In October, America will once again hit the debt-ceiling limit. President Obama and Congress will be presented with another opportunity to solve our nation’s fiscal crisis. Let us learn from the debt-ceiling debacle of 2011 and avoid legislative gridlock and partisan posturing.
We are all the stewards of our democracy and America’s future. We don’t have to sacrifice our core beliefs to find solutions to the problems we face, but we must change the conversation, and begin to work together.
Saxby Chambliss, a Republican, is a U.S. Senator from Georgia.
By Hank Johnson
The events surrounding last month’s 50th anniversary of the March on Washington provide a good illustration of the partisan divide.
Although Republican leadership – including both Bush presidents, House Speaker John Boehner and Majority Leader Eric Cantor were invited to speak at the landmark event – all declined.
It’s part of a larger pattern of Republicans snubbing Democrats, and especially the President, at all costs. They simply refuse to reach out to engage the president for fear their extreme base will punish them.
How can we get anything done when this extreme hyper-partisanship exists over something as symbolic and iconic as the historic March on Washington?
A case in point is retiring Sen. Saxby Chambliss – who announced his retirement earlier this year, explaining: “I don’t see the legislative gridlock and partisan posturing improving anytime soon.”
It’s a sad day in America and for our political system when a member of Congress who reaches across the aisle to try to solve big problems is lampooned as a “traitor” by the very core of the party he or she represents.
I am optimistic that gridlock will gradually give way to cooperation. But as long as people like Sen. Chambliss are retiring (or being forced out) over threats to their careers because they seek bipartisan solutions, then we’re in real trouble.
We got into this mess in large part over campaign spending – to truly fix the problem we need to curb the ubiquitous influence of corporate cash in Washington policymaking.
Lawmakers will have to show courage for there to be compromise on issues such as the budget, tax reform and immigration.
I know bipartisanship is possible because I’ve done it. I have secured Republican co-sponsors for several bills I have initiated including my APPS Act — co-sponsored by Rep. Steve Chabot of Ohio and Rep. Joe Barton of Texas, both Republicans — that protects consumers’ privacy on mobile phones and iPads. I also received Republican support for my RARE Act – which will help secure rare earth elements crucial to technological manufacturing.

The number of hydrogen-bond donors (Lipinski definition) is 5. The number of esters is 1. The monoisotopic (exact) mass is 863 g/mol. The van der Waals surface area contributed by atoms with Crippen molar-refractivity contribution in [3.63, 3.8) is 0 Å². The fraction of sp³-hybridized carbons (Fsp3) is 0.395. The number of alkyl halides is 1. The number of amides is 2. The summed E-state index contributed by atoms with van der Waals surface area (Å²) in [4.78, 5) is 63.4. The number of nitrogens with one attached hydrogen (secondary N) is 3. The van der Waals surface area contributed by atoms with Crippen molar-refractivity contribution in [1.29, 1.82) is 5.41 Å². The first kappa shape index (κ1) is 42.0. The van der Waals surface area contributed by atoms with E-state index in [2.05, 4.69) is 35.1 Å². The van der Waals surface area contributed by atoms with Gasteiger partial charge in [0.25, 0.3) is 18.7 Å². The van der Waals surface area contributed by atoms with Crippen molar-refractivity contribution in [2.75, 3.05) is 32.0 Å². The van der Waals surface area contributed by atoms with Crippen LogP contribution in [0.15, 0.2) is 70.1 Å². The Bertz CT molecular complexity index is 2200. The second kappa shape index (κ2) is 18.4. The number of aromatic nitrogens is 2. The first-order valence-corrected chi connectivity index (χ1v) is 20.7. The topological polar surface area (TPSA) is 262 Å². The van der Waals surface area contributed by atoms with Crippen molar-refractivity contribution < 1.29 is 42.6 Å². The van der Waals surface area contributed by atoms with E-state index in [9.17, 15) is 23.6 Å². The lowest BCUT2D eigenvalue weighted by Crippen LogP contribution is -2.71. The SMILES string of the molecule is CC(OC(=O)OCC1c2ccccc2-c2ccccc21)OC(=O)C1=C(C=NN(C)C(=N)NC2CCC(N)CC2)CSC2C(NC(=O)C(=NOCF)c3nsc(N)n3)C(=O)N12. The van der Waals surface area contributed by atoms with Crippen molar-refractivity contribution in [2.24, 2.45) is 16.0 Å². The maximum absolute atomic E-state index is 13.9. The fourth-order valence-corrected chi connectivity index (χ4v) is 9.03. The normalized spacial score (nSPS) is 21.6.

When I worked to help ensure that Historically Black Colleges and Universities, clean energy and metro Atlanta’s solar industry were getting the boost they needed in the National Defense Authorization Act, I reached across the aisle to get it done.
When I tackled the high costs of prescription drugs that accompany crippling diseases – mostly for our elderly – I made sure I had Republican support. And when I dealt with increasing awareness and funding for hepatitis and emerging diseases of poverty, I turned to both Democrats and Republicans for support.
It’s why when I offered legislation to give start ups and small businesses tax breaks to help their bottom line, I enlisted Democrats and Republicans to get the job done.
This is the kind of spirit we need in Washington. We should never fail to reach across the aisle and seek bipartisan support for good ideas and legislation. I will continue this practice.
Leadership is not paying homage to political orthodoxy above all else. To govern is to lead and seek solutions – and that means compromise.
I urge all my colleagues on both sides of the aisle to continue dialogue and search for the points of agreement rather than contention. When we put country above party, we accomplish great things.
U.S. Rep. Hank Johnson, a Democrat, represents Georgia’s 4th District.